Mid Sussex’s MP has told fellow politicians to stop pointless arguing over Brexit and urged them to back the ‘one compromise proposal on the table’.
Tuesday will see the House of Commons given a meaningful vote on Prime Minister Theresa May’s deal with Brussels setting out the process of leaving the European Union.
If this is lost she would have only three working days to come up with a ‘Plan B’.
Speaking on Friday Conservative Sir Nicholas Soames described that despite thinking the country ‘has made an historically bad decision’ he also believed the 2016 referendum result ‘must be honoured’.
However he also said it would be ‘wrong’ to postpone the Article 50 deadline, which is March 29, and was also strongly against a ‘divisive, poisonous and hateful second referendum campaign’.
Sir Nicholas added: “If the House votes against the one compromise proposal on the table, it will with absolute certainty be voting for chaos, with the outcome very likely to be the precise opposite of what it intended.
“I remind the House that this compromise is the only agreement on offer, and to try to reopen it risks losing even that.
“I therefore urge the House to take into account that our exit from the EU will take a long time, and I think we should be clearer and franker with the public. We cannot expect arrangements and institutions that have grown together side by side in the interests of all over 45 years, to be separated at one go without grievous damage to each side.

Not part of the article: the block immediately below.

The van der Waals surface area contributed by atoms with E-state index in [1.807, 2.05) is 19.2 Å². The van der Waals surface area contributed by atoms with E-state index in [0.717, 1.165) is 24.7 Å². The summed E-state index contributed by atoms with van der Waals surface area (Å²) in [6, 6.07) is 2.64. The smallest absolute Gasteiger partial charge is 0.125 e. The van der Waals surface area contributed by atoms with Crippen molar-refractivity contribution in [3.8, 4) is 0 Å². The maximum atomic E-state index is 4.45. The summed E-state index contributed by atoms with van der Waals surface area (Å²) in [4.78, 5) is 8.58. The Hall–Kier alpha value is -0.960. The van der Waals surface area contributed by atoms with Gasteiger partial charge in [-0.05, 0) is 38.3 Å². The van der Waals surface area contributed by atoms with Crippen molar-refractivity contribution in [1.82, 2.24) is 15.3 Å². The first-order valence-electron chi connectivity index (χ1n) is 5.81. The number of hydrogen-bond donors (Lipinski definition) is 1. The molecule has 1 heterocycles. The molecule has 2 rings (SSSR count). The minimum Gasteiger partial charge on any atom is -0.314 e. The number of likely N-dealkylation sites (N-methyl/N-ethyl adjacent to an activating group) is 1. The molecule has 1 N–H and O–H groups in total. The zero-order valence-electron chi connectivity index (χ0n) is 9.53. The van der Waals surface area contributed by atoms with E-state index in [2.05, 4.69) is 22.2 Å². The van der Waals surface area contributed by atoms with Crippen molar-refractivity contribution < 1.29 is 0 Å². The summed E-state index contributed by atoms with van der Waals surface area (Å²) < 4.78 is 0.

“It therefore remains my view that the Prime Minister’s plan has carefully and cleverly managed to try to separate Britain from the European Union — 45 years of earnest combined endeavour and legislation — with, miraculously, minimal damage to both sides.”
He described it as a essential that Parliament find a consensus to move forward on a first step to ‘create the architecture and footings for future negotiations’ and went on to say it was incumbent on MPs to ‘recover our sense of proportion, and restore some dignity, reason and calm to this debate, both inside and outside the House’.
He concluded: “Let us agree among ourselves. This country is not an island on its own; it is a proud nation, whose success has always been derived from the wider world. Our history and geography have given us great advantages.
“Our language is the way the world communicates. Our capital is one of the greatest cities in the world, and people in every other international and domestic forum listen to the views of this country because of our great experience and expertise.
“We really should have the confidence to press on, to cease this appalling and pointless arguing, much of it on the head of a pin, and to preserve and enhance the cohesion, unity and stability of our country. We are a humane, liberal-minded, tolerant, moderate nation, so let us now push on with the task at hand and show our electors and the world the kind of spirit and judgment they rightly expect from us.”